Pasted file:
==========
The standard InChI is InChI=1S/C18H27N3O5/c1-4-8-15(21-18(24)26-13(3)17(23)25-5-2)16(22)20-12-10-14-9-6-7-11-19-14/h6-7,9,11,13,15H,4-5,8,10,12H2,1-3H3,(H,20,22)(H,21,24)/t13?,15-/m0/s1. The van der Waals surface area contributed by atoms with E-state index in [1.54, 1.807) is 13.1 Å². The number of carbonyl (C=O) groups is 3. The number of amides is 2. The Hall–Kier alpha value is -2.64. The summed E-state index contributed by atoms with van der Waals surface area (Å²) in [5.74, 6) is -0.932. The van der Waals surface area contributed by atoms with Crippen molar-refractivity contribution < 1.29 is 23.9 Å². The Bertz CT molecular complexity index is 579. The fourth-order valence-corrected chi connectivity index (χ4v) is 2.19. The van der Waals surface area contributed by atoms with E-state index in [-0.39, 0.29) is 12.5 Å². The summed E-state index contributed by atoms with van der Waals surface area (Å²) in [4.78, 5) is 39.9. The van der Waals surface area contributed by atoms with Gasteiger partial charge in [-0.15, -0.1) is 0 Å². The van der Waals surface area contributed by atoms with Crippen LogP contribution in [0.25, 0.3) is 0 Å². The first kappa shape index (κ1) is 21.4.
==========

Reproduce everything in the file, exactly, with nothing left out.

The standard InChI is InChI=1S/C18H27N3O5/c1-4-8-15(21-18(24)26-13(3)17(23)25-5-2)16(22)20-12-10-14-9-6-7-11-19-14/h6-7,9,11,13,15H,4-5,8,10,12H2,1-3H3,(H,20,22)(H,21,24)/t13?,15-/m0/s1. The van der Waals surface area contributed by atoms with E-state index in [1.54, 1.807) is 13.1 Å². The number of carbonyl (C=O) groups is 3. The number of amides is 2. The Hall–Kier alpha value is -2.64. The summed E-state index contributed by atoms with van der Waals surface area (Å²) in [5.74, 6) is -0.932. The van der Waals surface area contributed by atoms with Crippen molar-refractivity contribution < 1.29 is 23.9 Å². The Bertz CT molecular complexity index is 579. The fourth-order valence-corrected chi connectivity index (χ4v) is 2.19. The van der Waals surface area contributed by atoms with E-state index in [-0.39, 0.29) is 12.5 Å². The summed E-state index contributed by atoms with van der Waals surface area (Å²) in [4.78, 5) is 39.9. The van der Waals surface area contributed by atoms with Gasteiger partial charge in [-0.15, -0.1) is 0 Å². The van der Waals surface area contributed by atoms with Crippen LogP contribution in [0.25, 0.3) is 0 Å². The first kappa shape index (κ1) is 21.4.